The new ambassador called on the British government to move its embassy to Jerusalem.

She said: “I think all embassies should be located in Jerusalem.

“I really hope we will have an opportunity to discuss that with this government and to say that historically I believe this is the right thing to do because it reflects the reality of Jerusalem being our capital since Israel was established.”

Ms Hotovely – the former Settlements Minister in Israel – questioned the UK Foreign’s Office use of the term, “the Occupied Palestinian Territories”.

She said: “We think statements that don’t reflect reality are being stated by the Foreign Office here. We keep on saying: ‘Jerusalem is the eternal capital of Israel and just denying it won’t help.’”

She dismissed the idea of the settlements being in breach of international law, saying: “Settlements are legal according to international law; this is the Israeli policy about it, this is the Foreign Ministry’s interpretation of international law.”

She said they were not an obstruction to the peace process, adding: “The majority of people in Israel say settlements are not the issue. The Palestinians were offered time after time to have their own state in different formulas; they always refused and it wasn’t about settlements.”

A mother of three daughters aged two, four and six, Ambassador Hotovely, who is married to media company executive Or Alon, celebrated her 42nd birthday in London this month.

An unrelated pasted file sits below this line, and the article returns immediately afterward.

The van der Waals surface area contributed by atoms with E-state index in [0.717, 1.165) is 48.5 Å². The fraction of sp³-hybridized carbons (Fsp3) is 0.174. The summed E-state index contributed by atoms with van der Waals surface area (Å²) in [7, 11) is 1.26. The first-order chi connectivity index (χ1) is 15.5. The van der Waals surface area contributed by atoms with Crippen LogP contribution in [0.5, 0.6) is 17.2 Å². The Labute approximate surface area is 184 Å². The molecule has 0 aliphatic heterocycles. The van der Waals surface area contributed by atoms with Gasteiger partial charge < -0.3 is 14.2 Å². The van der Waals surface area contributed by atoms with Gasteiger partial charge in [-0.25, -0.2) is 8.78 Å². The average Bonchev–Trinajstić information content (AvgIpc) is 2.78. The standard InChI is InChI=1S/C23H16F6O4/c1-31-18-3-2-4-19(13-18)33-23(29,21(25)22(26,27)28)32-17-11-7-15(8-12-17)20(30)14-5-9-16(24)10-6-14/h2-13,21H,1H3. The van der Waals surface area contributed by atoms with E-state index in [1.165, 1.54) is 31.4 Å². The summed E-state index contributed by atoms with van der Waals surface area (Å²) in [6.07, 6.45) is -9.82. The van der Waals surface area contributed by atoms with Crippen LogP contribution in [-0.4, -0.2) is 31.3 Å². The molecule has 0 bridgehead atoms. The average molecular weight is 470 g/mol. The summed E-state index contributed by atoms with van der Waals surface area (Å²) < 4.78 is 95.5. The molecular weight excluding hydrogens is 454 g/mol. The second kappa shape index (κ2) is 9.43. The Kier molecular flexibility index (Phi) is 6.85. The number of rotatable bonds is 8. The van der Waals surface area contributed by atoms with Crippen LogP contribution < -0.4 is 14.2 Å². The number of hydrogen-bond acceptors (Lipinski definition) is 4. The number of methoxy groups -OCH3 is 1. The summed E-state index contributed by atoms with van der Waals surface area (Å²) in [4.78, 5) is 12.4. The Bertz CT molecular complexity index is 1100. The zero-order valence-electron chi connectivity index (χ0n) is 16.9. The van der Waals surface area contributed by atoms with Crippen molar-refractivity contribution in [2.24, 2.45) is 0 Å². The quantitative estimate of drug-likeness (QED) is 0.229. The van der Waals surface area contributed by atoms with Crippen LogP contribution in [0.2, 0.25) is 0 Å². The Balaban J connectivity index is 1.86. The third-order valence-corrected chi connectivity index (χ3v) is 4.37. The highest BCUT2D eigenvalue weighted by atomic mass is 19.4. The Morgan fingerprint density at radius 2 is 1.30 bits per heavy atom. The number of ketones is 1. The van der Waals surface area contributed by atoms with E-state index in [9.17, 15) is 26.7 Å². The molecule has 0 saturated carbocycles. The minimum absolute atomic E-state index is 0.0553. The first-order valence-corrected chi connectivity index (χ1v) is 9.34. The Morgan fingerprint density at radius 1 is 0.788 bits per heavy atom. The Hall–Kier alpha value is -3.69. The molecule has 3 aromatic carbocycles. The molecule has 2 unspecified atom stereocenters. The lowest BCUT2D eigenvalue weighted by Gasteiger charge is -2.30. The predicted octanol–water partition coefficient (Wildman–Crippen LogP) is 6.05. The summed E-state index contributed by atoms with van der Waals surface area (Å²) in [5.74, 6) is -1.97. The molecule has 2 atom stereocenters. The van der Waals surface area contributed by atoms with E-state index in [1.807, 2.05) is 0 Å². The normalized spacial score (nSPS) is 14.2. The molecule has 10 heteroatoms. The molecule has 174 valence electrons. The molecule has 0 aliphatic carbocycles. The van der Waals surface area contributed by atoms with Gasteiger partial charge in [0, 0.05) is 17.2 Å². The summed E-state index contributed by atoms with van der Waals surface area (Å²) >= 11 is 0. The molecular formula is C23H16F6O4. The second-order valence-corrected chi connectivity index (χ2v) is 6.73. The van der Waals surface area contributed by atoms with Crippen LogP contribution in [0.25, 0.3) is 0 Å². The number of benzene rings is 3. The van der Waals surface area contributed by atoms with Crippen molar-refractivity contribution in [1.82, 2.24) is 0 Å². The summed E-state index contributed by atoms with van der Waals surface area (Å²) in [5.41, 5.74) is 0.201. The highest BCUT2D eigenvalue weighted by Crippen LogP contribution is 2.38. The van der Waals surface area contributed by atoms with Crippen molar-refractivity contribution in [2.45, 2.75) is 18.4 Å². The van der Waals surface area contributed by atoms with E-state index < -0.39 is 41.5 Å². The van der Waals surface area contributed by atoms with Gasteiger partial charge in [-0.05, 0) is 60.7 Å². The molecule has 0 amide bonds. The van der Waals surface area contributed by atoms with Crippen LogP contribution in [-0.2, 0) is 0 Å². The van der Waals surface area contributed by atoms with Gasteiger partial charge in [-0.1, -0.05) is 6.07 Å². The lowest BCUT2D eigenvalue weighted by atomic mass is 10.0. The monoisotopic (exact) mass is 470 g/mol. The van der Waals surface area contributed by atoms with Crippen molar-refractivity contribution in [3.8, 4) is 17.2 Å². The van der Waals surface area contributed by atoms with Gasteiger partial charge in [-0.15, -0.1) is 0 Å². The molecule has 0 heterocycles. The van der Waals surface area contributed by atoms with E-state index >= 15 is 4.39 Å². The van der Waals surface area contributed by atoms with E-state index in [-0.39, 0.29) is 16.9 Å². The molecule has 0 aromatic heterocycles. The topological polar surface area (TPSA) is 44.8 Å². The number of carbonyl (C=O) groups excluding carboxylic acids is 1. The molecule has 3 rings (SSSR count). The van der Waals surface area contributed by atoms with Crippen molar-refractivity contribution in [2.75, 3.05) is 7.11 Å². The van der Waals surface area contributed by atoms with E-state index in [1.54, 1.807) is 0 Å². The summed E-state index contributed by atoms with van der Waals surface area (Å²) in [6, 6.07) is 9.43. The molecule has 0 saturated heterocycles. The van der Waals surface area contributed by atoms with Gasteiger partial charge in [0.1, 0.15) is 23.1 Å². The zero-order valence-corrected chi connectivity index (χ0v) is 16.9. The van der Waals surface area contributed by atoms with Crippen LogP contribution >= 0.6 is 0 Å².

As the Rehovot-born daughter of Georgian immigrants, this is the first time she has lived outside Israel since was 18, when she served in Sherut Leumi, Israel’s national service, in Georgia, America. From a young age, the former lawyer and media commentator says she was encouraged to pursue a career in which she could give back to the community. She says she was born into “a very feminist family” and was not pressured into marriage at a young age.

After she had her first child, she says work became “challenging”.

“Before, it came easily to me because I loved what I did,” she says. “But when I became a mother, it became a balance between that and my political role.”

Whilst serving in the Knesset, she recalls a conversation with the then-Speaker Yuli Edelstein, in which he gave her permission to turn her office into a nursery crèche complete with a cot, bouncer and children’s mat. As a result, she would hold official meetings in the Knesset’s canteen.

But now, with restrictions in place as a result of the pandemic, Ms Hotovely has been able to spend more time with her family: online meetings mean there is time left over for a bedtime story with her daughters.

Reflecting on her position as Israel’s first female ambassador to the UK, she says: “I am very proud to be the first woman to serve here as an ambassador. I also came here as a mother to three daughters; so that’s also a statement. Coming here with my family is something for the next generation to say: ‘The years we are mothers are not the years we stop our careers; it’s actually the years we can move on with our careers’.”

Still, she has not ruled out a return to Israeli politics after her three-year term as ambassador ends.

“I do not know what the position will be, but I will serve my country and my people for as long as I can.”